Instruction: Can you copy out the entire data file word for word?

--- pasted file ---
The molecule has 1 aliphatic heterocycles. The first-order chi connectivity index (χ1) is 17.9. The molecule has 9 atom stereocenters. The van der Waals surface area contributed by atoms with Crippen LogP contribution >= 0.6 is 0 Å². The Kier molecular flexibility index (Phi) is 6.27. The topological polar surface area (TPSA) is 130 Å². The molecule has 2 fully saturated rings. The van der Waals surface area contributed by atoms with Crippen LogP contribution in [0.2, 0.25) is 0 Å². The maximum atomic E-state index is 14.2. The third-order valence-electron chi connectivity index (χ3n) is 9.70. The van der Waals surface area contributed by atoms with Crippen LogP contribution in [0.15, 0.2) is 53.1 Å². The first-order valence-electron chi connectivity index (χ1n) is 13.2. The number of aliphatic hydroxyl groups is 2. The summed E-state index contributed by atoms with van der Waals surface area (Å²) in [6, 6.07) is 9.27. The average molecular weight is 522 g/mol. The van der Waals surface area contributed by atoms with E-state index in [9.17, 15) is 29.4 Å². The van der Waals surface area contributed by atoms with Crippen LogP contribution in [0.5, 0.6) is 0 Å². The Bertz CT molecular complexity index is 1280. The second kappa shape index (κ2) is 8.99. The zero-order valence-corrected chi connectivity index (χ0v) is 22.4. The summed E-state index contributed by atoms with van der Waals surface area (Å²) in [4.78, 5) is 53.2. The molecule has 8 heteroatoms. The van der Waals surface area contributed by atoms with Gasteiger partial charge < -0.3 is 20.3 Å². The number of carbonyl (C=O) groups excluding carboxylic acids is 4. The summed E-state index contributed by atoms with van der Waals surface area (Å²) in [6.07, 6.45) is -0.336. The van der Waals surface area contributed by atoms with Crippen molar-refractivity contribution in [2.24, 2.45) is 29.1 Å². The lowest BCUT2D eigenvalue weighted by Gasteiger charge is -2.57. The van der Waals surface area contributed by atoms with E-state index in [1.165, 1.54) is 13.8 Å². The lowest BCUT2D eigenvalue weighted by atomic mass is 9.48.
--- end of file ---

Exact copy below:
The molecule has 1 aliphatic heterocycles. The first-order chi connectivity index (χ1) is 17.9. The molecule has 9 atom stereocenters. The van der Waals surface area contributed by atoms with Crippen LogP contribution >= 0.6 is 0 Å². The Kier molecular flexibility index (Phi) is 6.27. The topological polar surface area (TPSA) is 130 Å². The molecule has 2 fully saturated rings. The van der Waals surface area contributed by atoms with Crippen LogP contribution in [0.2, 0.25) is 0 Å². The maximum atomic E-state index is 14.2. The third-order valence-electron chi connectivity index (χ3n) is 9.70. The van der Waals surface area contributed by atoms with Crippen LogP contribution in [0.15, 0.2) is 53.1 Å². The first-order valence-electron chi connectivity index (χ1n) is 13.2. The number of aliphatic hydroxyl groups is 2. The summed E-state index contributed by atoms with van der Waals surface area (Å²) in [6, 6.07) is 9.27. The average molecular weight is 522 g/mol. The van der Waals surface area contributed by atoms with E-state index in [9.17, 15) is 29.4 Å². The van der Waals surface area contributed by atoms with Crippen LogP contribution in [0.5, 0.6) is 0 Å². The Bertz CT molecular complexity index is 1280. The second kappa shape index (κ2) is 8.99. The zero-order valence-corrected chi connectivity index (χ0v) is 22.4. The summed E-state index contributed by atoms with van der Waals surface area (Å²) in [4.78, 5) is 53.2. The molecule has 8 heteroatoms. The van der Waals surface area contributed by atoms with Gasteiger partial charge < -0.3 is 20.3 Å². The number of carbonyl (C=O) groups excluding carboxylic acids is 4. The summed E-state index contributed by atoms with van der Waals surface area (Å²) in [6.07, 6.45) is -0.336. The van der Waals surface area contributed by atoms with Crippen molar-refractivity contribution in [2.24, 2.45) is 29.1 Å². The lowest BCUT2D eigenvalue weighted by Gasteiger charge is -2.57. The van der Waals surface area contributed by atoms with E-state index in [1.165, 1.54) is 13.8 Å². The lowest BCUT2D eigenvalue weighted by atomic mass is 9.48.